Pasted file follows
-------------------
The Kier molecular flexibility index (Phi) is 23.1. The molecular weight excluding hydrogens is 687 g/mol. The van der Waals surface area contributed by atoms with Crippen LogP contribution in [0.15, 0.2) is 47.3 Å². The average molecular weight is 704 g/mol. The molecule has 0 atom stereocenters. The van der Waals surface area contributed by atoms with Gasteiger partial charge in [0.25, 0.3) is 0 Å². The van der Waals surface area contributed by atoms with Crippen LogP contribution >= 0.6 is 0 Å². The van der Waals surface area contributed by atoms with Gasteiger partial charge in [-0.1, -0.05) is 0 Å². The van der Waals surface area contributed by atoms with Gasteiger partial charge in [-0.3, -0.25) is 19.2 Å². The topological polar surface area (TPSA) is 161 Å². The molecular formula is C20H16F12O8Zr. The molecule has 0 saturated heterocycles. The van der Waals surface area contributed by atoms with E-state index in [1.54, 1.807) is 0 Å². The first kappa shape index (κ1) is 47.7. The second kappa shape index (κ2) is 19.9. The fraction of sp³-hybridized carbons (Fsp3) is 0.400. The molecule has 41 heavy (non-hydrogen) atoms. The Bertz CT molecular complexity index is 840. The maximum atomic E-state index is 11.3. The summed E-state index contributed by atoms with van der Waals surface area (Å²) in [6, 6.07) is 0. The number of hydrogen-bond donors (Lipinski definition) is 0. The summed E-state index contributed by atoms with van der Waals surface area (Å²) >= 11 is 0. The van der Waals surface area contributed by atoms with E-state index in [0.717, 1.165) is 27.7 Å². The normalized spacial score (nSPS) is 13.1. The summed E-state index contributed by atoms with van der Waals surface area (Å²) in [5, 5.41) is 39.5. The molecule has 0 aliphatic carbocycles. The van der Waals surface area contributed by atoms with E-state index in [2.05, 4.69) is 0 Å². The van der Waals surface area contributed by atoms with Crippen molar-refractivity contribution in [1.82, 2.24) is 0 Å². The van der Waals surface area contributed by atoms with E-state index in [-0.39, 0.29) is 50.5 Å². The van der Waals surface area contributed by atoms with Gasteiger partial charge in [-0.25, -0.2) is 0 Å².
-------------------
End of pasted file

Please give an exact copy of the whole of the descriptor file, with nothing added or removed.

The Kier molecular flexibility index (Phi) is 23.1. The molecular weight excluding hydrogens is 687 g/mol. The van der Waals surface area contributed by atoms with Crippen LogP contribution in [0.15, 0.2) is 47.3 Å². The average molecular weight is 704 g/mol. The molecule has 0 atom stereocenters. The van der Waals surface area contributed by atoms with Gasteiger partial charge in [0.25, 0.3) is 0 Å². The van der Waals surface area contributed by atoms with Crippen LogP contribution >= 0.6 is 0 Å². The van der Waals surface area contributed by atoms with Gasteiger partial charge in [-0.1, -0.05) is 0 Å². The van der Waals surface area contributed by atoms with Gasteiger partial charge in [-0.3, -0.25) is 19.2 Å². The topological polar surface area (TPSA) is 161 Å². The molecular formula is C20H16F12O8Zr. The molecule has 0 saturated heterocycles. The van der Waals surface area contributed by atoms with E-state index in [1.54, 1.807) is 0 Å². The first kappa shape index (κ1) is 47.7. The second kappa shape index (κ2) is 19.9. The fraction of sp³-hybridized carbons (Fsp3) is 0.400. The molecule has 41 heavy (non-hydrogen) atoms. The Bertz CT molecular complexity index is 840. The maximum atomic E-state index is 11.3. The summed E-state index contributed by atoms with van der Waals surface area (Å²) in [6, 6.07) is 0. The number of hydrogen-bond donors (Lipinski definition) is 0. The summed E-state index contributed by atoms with van der Waals surface area (Å²) >= 11 is 0. The van der Waals surface area contributed by atoms with E-state index in [0.717, 1.165) is 27.7 Å². The normalized spacial score (nSPS) is 13.1. The summed E-state index contributed by atoms with van der Waals surface area (Å²) in [5, 5.41) is 39.5. The molecule has 0 aliphatic carbocycles. The van der Waals surface area contributed by atoms with E-state index in [2.05, 4.69) is 0 Å². The van der Waals surface area contributed by atoms with Crippen molar-refractivity contribution in [1.82, 2.24) is 0 Å². The van der Waals surface area contributed by atoms with E-state index in [-0.39, 0.29) is 50.5 Å². The van der Waals surface area contributed by atoms with Gasteiger partial charge in [-0.25, -0.2) is 0 Å².